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6.5 Million Unsafe Products Stopped at U.S. Borders in Last Two Years, CPSC Says

Wednesday, January 11, 2012
Sandler, Travis & Rosenberg Trade Report

The Consumer Product Safety Commission announced Jan. 9 that in 2010 and 2011 more than 6.5 million units of about 1,700 different children’s products were stopped at U.S. ports of entry due to safety concerns or failure to meet federal safety standards. An agency press release states that in addition to toys and other children's products, items targeted by the CPSC and U.S. Customs and Border Protection at import include mattresses, art materials, household chemicals, lighters, fireworks, bike helmets and all-terrain vehicles. Some of the reasons these goods were stopped include violations of the standards for flammability, lead paint and lead content, phthalates and small parts.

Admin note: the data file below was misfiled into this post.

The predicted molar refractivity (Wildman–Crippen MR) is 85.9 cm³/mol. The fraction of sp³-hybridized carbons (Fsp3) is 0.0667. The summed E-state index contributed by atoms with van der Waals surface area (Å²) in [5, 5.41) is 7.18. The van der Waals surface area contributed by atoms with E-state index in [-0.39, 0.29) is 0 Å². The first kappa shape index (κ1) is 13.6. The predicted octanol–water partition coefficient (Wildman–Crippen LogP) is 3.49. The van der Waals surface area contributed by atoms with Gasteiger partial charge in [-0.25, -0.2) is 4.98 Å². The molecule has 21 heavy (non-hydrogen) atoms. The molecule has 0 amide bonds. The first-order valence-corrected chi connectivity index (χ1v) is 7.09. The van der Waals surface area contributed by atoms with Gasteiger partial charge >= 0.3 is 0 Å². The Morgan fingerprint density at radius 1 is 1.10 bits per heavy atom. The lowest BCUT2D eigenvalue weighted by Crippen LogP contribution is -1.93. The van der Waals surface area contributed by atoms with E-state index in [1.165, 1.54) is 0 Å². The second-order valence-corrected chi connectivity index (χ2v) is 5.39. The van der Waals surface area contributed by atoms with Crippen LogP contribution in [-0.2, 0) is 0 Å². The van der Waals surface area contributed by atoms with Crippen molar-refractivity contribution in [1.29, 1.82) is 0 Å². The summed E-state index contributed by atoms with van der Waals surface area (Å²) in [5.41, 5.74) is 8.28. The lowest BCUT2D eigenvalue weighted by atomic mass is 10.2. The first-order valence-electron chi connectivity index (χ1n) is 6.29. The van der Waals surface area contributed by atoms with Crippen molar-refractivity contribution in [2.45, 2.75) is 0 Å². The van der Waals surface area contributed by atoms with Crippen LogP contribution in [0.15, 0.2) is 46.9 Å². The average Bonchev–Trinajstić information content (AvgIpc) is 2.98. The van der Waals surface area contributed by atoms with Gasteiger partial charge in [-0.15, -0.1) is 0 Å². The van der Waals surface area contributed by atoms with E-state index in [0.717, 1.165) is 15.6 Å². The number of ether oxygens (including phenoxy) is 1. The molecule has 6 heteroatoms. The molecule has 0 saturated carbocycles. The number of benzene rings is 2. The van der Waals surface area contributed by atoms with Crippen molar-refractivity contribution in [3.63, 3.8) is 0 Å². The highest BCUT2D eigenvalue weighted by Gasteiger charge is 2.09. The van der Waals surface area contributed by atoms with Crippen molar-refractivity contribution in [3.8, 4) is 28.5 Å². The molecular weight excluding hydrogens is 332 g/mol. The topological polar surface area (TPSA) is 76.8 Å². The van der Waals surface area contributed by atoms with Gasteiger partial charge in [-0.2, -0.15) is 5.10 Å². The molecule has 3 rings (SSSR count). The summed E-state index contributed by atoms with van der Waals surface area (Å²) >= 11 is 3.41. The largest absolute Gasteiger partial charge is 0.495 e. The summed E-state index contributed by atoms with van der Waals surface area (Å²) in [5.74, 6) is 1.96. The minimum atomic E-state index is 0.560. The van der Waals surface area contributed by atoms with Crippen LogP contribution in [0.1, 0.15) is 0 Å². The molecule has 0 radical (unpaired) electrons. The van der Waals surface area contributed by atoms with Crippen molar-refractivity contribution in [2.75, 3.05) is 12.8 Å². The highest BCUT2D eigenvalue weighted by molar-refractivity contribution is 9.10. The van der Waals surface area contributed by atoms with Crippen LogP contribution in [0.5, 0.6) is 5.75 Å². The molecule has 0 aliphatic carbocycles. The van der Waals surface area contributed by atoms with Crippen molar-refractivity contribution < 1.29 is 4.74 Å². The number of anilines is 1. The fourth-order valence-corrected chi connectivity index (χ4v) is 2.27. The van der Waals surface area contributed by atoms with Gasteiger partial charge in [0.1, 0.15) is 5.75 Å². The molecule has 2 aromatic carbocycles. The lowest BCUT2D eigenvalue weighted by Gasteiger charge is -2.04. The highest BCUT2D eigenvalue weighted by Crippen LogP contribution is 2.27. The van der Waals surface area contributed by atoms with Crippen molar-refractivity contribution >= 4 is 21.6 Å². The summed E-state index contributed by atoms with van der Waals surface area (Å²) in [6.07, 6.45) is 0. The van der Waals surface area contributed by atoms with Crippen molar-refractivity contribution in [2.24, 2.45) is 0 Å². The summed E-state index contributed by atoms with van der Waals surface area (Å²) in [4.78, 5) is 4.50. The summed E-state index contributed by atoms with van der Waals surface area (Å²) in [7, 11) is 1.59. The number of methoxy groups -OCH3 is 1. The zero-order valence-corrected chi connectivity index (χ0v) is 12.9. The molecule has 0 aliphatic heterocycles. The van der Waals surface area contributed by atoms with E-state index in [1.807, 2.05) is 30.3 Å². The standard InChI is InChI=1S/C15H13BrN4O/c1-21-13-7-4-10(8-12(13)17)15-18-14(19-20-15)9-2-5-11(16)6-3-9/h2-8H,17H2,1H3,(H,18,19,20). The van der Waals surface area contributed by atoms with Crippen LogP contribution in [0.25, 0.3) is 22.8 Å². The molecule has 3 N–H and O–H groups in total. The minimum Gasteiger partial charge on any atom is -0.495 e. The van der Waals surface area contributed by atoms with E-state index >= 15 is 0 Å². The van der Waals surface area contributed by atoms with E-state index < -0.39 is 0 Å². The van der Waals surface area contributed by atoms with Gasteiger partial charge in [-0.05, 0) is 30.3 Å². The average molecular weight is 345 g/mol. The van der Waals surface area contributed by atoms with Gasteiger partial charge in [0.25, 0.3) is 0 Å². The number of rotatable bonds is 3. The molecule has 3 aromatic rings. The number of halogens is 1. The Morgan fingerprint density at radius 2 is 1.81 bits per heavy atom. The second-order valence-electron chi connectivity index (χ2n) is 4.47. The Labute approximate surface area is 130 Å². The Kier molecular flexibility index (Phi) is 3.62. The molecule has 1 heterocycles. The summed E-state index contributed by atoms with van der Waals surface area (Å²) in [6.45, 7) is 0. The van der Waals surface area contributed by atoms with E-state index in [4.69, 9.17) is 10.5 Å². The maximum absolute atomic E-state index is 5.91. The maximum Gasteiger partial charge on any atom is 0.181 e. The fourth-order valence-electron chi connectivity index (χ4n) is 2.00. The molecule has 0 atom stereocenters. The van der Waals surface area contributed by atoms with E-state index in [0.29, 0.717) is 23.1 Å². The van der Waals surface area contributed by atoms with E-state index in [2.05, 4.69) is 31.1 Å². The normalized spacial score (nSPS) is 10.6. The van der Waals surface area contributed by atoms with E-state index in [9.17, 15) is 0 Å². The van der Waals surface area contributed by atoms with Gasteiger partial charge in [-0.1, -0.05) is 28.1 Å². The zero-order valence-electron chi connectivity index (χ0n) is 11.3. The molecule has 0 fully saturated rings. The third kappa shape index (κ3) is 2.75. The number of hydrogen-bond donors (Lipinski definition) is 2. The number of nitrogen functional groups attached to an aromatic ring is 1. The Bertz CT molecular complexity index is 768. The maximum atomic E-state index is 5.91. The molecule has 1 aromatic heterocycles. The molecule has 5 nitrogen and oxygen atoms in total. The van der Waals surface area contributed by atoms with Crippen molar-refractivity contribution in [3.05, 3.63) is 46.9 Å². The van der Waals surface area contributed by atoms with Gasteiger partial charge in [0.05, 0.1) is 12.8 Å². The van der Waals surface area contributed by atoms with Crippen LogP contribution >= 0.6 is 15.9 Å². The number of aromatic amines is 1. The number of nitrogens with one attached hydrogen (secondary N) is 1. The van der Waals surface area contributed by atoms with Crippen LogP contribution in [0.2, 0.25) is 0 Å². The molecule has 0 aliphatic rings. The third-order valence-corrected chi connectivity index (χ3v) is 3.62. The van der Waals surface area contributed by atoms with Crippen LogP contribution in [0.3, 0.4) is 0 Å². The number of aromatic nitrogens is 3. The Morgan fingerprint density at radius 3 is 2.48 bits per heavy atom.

The press release notes that the CPSC has increased its own enforcement efforts and has also expanded its cooperation with CBP. Since its creation in 2008, the CPSC’s import surveillance and inspection team has steadily increased the size of its staff at some of the largest U.S. ports of entry, CPSC headquarters and a CBP operations center. Carol Cave, director of the Office of Import Surveillance and Inspection, said that “having CPSC staff who have the training and equipment necessary to identify non-complying products under CPSC jurisdiction at the ports has improved coordination and cooperation with CBP and industry.” Cave added that working with CBP at the ports has led to more effective import enforcement by reducing exam times and increasing interagency communication. In the future, she said, the CPSC needs to “systematically evaluate the risk of incoming shipments and expand the number of staff inspecting merchandise.” In addition, the CPSC plans to publish regularly this year the results of safety enforcement efforts at U.S. ports.

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